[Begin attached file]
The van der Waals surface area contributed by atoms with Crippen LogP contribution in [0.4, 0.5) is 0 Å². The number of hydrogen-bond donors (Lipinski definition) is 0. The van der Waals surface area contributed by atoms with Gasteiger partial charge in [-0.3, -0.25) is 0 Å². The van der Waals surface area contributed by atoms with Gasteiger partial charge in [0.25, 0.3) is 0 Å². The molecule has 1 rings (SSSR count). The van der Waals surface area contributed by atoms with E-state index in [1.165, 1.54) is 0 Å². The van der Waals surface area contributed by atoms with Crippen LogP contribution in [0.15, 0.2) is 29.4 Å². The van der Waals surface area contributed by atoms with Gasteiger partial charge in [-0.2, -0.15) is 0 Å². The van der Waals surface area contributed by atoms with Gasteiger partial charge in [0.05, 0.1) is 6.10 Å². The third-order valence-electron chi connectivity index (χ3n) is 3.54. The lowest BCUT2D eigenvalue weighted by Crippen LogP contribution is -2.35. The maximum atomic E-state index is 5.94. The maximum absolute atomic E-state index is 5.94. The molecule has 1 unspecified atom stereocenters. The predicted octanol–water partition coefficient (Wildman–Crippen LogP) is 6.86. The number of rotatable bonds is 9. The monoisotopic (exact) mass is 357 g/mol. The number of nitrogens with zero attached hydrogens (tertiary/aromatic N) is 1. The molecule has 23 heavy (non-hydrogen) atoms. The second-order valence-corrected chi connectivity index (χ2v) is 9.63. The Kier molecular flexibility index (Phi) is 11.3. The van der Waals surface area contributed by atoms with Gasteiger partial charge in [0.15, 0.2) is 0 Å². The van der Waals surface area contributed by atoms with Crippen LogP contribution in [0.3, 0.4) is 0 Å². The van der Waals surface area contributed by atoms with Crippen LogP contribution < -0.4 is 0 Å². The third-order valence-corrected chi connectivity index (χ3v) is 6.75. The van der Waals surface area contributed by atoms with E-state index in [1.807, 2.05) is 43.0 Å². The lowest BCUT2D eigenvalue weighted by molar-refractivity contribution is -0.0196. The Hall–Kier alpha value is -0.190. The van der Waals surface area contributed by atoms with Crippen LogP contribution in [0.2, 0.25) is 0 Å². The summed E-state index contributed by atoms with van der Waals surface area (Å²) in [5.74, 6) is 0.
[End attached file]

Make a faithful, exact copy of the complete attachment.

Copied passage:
The van der Waals surface area contributed by atoms with Crippen LogP contribution in [0.4, 0.5) is 0 Å². The number of hydrogen-bond donors (Lipinski definition) is 0. The van der Waals surface area contributed by atoms with Gasteiger partial charge in [-0.3, -0.25) is 0 Å². The van der Waals surface area contributed by atoms with Gasteiger partial charge in [0.25, 0.3) is 0 Å². The molecule has 1 rings (SSSR count). The van der Waals surface area contributed by atoms with E-state index in [1.165, 1.54) is 0 Å². The van der Waals surface area contributed by atoms with Crippen LogP contribution in [0.15, 0.2) is 29.4 Å². The van der Waals surface area contributed by atoms with Gasteiger partial charge in [-0.2, -0.15) is 0 Å². The van der Waals surface area contributed by atoms with Gasteiger partial charge in [0.05, 0.1) is 6.10 Å². The third-order valence-electron chi connectivity index (χ3n) is 3.54. The lowest BCUT2D eigenvalue weighted by Crippen LogP contribution is -2.35. The maximum atomic E-state index is 5.94. The maximum absolute atomic E-state index is 5.94. The molecule has 1 unspecified atom stereocenters. The predicted octanol–water partition coefficient (Wildman–Crippen LogP) is 6.86. The number of rotatable bonds is 9. The monoisotopic (exact) mass is 357 g/mol. The number of nitrogens with zero attached hydrogens (tertiary/aromatic N) is 1. The molecule has 23 heavy (non-hydrogen) atoms. The second-order valence-corrected chi connectivity index (χ2v) is 9.63. The Kier molecular flexibility index (Phi) is 11.3. The van der Waals surface area contributed by atoms with Gasteiger partial charge in [0.15, 0.2) is 0 Å². The van der Waals surface area contributed by atoms with Crippen LogP contribution in [0.3, 0.4) is 0 Å². The van der Waals surface area contributed by atoms with Crippen LogP contribution < -0.4 is 0 Å². The third-order valence-corrected chi connectivity index (χ3v) is 6.75. The van der Waals surface area contributed by atoms with E-state index in [1.807, 2.05) is 43.0 Å². The lowest BCUT2D eigenvalue weighted by molar-refractivity contribution is -0.0196. The Hall–Kier alpha value is -0.190. The van der Waals surface area contributed by atoms with Crippen LogP contribution in [0.2, 0.25) is 0 Å². The summed E-state index contributed by atoms with van der Waals surface area (Å²) in [5.74, 6) is 0.